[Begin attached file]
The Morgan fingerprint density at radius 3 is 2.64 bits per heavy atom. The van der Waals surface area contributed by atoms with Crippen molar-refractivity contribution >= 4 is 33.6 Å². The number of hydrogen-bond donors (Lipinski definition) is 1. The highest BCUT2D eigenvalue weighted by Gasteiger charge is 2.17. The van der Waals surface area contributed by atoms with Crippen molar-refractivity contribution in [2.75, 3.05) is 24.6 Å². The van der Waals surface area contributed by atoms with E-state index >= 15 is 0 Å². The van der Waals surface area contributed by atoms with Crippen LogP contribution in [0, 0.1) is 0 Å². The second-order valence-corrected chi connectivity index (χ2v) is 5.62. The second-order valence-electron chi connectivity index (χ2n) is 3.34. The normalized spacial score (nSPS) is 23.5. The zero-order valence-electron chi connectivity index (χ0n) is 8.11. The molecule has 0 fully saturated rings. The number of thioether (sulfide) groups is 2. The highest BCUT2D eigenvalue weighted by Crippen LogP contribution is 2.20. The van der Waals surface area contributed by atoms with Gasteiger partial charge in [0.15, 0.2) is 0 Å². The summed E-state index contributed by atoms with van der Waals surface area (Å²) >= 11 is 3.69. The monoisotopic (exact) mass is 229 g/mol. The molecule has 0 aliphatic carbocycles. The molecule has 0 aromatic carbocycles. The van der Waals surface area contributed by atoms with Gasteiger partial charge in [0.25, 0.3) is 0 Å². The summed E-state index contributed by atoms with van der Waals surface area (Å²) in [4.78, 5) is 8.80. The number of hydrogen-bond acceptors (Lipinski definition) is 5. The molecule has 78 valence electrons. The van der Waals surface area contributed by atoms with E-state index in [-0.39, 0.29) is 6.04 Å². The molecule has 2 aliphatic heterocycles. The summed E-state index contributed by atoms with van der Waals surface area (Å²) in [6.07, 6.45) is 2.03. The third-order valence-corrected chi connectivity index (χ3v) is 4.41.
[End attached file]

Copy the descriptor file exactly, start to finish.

The Morgan fingerprint density at radius 3 is 2.64 bits per heavy atom. The van der Waals surface area contributed by atoms with Crippen molar-refractivity contribution >= 4 is 33.6 Å². The number of hydrogen-bond donors (Lipinski definition) is 1. The highest BCUT2D eigenvalue weighted by Gasteiger charge is 2.17. The van der Waals surface area contributed by atoms with Crippen molar-refractivity contribution in [2.75, 3.05) is 24.6 Å². The van der Waals surface area contributed by atoms with E-state index >= 15 is 0 Å². The van der Waals surface area contributed by atoms with Crippen LogP contribution in [0, 0.1) is 0 Å². The second-order valence-corrected chi connectivity index (χ2v) is 5.62. The second-order valence-electron chi connectivity index (χ2n) is 3.34. The normalized spacial score (nSPS) is 23.5. The zero-order valence-electron chi connectivity index (χ0n) is 8.11. The molecule has 0 fully saturated rings. The number of thioether (sulfide) groups is 2. The highest BCUT2D eigenvalue weighted by Crippen LogP contribution is 2.20. The van der Waals surface area contributed by atoms with Gasteiger partial charge in [0.15, 0.2) is 0 Å². The summed E-state index contributed by atoms with van der Waals surface area (Å²) >= 11 is 3.69. The monoisotopic (exact) mass is 229 g/mol. The molecule has 0 aliphatic carbocycles. The molecule has 0 aromatic carbocycles. The van der Waals surface area contributed by atoms with Gasteiger partial charge in [0.25, 0.3) is 0 Å². The summed E-state index contributed by atoms with van der Waals surface area (Å²) in [4.78, 5) is 8.80. The number of hydrogen-bond acceptors (Lipinski definition) is 5. The molecule has 78 valence electrons. The van der Waals surface area contributed by atoms with E-state index in [-0.39, 0.29) is 6.04 Å². The molecule has 2 aliphatic heterocycles. The summed E-state index contributed by atoms with van der Waals surface area (Å²) in [6.07, 6.45) is 2.03. The third-order valence-corrected chi connectivity index (χ3v) is 4.41.